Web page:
If I’d known then what I now know about the indelible marks we leave on the internet even when just goofing about to blow off steam… and how what 20 something year old me was willing to share with the world then might feel different to an older, wiser me – I might have made different decisions. Although if I’m honest, I suspect that even if I had known about the wayback machine I’d have done it anyway – I certainly made a risk assessment in terms of chambers and correctly worked out that since most of the members didn’t even have a computer the chances of them knowing what a ‘weblog’ (as they were then known) was, and of finding mine was vanishingly small.
Idiot. If I could time travel back there I’d give myself a big dummy slap. Some would say what I share now is still more than I ought, but these days I share in the knowledge that once it’s out there it is probably there forever, that there are some things it would be a bit pointless to try and keep secret, and there are some things that I definitely don’t share. In particular, I am very conscious about the privacy of others. I don’t name my children on twitter, I don’t share their faces. My facebook is locked down.
I would be pretty mortified at the thought of anyone seeing my pathetic turn of the century website, so I’m not going to tell you what the domain name was (and I’ve hopefully removed all breadcrumbs and tightened up my privacy on some other old platforms in the course of writing this post). But the reality is it’s still there, and perhaps one day someone will find it and tease me relentlessly until I cry big, hot tears of mortification. I suppose this blog post might prompt some very bored, sad person to seek it out, but even if they did there is a good chance they will be more disappointed when they find it than will I. Fortunately there are no skeletons, merely me being a bit of a twenty something twonk.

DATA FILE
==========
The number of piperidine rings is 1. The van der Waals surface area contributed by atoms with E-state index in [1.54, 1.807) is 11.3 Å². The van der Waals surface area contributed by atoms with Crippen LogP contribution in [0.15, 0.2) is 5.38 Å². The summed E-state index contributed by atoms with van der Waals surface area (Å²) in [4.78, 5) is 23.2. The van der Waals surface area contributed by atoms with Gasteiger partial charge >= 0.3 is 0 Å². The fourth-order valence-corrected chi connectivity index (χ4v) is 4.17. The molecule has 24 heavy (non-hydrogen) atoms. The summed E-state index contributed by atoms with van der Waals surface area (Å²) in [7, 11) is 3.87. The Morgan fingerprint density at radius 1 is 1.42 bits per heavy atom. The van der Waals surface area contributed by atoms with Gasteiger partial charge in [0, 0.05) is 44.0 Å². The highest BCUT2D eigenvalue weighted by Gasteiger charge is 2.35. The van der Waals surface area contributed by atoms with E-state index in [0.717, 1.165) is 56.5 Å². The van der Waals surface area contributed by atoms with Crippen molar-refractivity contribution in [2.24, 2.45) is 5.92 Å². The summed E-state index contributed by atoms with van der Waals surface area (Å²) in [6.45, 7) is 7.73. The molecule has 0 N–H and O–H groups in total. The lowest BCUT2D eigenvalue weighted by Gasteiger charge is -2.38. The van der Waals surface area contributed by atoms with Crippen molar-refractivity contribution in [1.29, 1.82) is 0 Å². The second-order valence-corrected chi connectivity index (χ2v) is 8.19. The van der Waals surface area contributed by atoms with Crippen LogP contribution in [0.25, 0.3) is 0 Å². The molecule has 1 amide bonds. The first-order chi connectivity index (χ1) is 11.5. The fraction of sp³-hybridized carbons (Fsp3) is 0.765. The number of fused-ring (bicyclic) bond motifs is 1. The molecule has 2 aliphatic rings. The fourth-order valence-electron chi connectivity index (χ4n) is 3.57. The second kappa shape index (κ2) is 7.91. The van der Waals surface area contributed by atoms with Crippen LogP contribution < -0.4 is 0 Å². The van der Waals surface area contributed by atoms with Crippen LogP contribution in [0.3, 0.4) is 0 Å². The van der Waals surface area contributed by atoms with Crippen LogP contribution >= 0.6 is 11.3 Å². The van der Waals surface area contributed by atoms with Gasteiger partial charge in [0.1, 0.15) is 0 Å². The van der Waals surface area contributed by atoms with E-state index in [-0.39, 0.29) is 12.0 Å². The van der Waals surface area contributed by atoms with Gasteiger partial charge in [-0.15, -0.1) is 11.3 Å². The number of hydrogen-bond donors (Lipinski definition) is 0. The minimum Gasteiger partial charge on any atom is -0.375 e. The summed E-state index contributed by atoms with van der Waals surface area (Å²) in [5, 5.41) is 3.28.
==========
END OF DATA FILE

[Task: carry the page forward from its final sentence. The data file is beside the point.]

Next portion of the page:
But my point is this : I thought I was old enough, wise enough, mature enough, to make sound judgments about my privacy and the privacy of others. I was comparatively savvy for the time about the internet, adopting blogging early on. I made bad decisions that I now squirm at, in part because I was not fully informed when I did so and in part because its hard to think ahead to how the future you will feel about things that seem insignificant now – the young are fearless and egocentric.
I have some experience of having things removed from the wayback machine on behalf of someone else (to comply with a reporting restriction order), there is nothing on my old website that would remotely justify a request for removal. My squirming at the idiocy of past me is not enough.
And so the discovery of how it feels to realise there is something about you online that you can’t get rid of is perhaps a reminder of how careful we need to be when seeking the informed consent of children and young adults to the sharing of their private information.